Wednesday, November 20, 2013

The LuLac Edition #2565, November 20th, 2013



Probably no politician has done more for the American economy than John Fitzgerald Kennedy. Right from the start of his political career, the photogenic bachelor sold magazines by the bushel. When Kennedy took a bride, 13 years his junior there was added scrutiny by the media.
During his Presidential campaigns, Kennedy pumped tons of money into advertising entities. His campaign inundated the landscape with ads, posters, newspaper flyers as well as billboards. Of course there was also TV.

After the election, the big picture magazines like Life, Look and the Saturday Evening Post had a field day covering the Kennedy clan. There were reprints of his book “Profiles In Courage” as well as stories about the toddler Kennedy children. Thanks to poster 9:08 PM, we've unearthed this vintage novelty record.

During the administration, a young comic caught on fire when he did a best selling album lampooning the Kennedy clan. The album, the First Family by Vaughan Meader became a best seller.
Beauty shops started featuring Jackie Kennedy hairstyles and before long many young teenagers and women in America had the Jackie “do”.
It wasn’t until after his death that the Kennedy industry began in earnest. Books chronicling the assassination came hot off the presses.
 Newspapers were sold for years after at prices that well exceeded the cost of the original November 22nd and 23rd edition. This Friday The New York Daily News will offer the same edition it produced fifty years ago. 
The biggest selling magazines were those that had exclusive assassination subjects.
A Kennedy Half Dollar was minted and there were warnings of hoarding.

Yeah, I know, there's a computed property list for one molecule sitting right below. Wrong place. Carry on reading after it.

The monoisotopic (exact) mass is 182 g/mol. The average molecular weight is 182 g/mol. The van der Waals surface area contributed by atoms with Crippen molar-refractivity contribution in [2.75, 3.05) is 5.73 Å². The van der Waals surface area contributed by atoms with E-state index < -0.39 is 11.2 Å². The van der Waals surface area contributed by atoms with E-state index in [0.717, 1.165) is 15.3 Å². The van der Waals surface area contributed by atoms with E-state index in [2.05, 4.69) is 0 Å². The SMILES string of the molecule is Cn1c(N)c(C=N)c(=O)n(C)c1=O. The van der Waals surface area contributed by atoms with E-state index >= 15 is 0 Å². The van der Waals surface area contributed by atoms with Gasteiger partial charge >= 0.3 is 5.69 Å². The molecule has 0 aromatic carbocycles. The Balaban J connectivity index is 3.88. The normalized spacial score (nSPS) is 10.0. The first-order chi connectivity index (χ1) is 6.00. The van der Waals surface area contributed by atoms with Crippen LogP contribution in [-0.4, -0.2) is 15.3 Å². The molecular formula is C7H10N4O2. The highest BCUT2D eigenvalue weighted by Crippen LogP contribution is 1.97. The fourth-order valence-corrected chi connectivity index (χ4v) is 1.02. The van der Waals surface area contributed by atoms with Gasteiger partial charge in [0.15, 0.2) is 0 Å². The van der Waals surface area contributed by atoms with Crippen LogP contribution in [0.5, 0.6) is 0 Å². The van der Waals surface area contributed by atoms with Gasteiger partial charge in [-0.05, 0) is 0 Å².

When doubts began to spring up over the Warren Commission Report, a cottage industry presented itself with various conspiracy books.

In the winter of 1964 the Beatles were riding the wave of popularity and there was a set of black and white collector cards. They were selling well until the Kennedy cards came on the market featuring the slain President in various poses.
There were Kennedy comic books, Kennedy life stories and on the weekend of Thanksgiving in 1963 even Kennedy prayer cards that were distributed in Roman Catholic Churches across America. 

There have been thousands of books written about John Kennedy. Thousands of Kennedy commutative plaques, trinkets, and mementos. 
Television and the movies weighed in with various subject matters that guaranteed big sales and ratings.
The President was an industry unto himself when he was alive. In death, the fascination of this imperfect man fueled the economy for the last fifty years. Given the financial track record, it is not inconceivable to assume that the Kennedy industry will keep on churning along on the way to the 100th anniversary of his death.
As we get closer to the day he died, it would not surprise me that if someone took every Kennedy artifact and book that was made in the world and gathered them one at a time, that inventory would fill several buildings the size of the Book Depository Building.

Area news broadcast icon David DeCosmo.
Former WARM and WTOP broadcaster Tom Woods. 


Tune in tomorrow morning when David DeCosmo and Tom Woods speak about their remembrances of the day John F. Kennedy died. Both Join Webster and Nancy on WILK Radio.


At 9:08 PM, Anonymous Anonymous said...

I faintly recall a song by JFK's "kids" called "My Daddy's the President". I remember the one line as "A B C D J F K". That's the best I can do, though....


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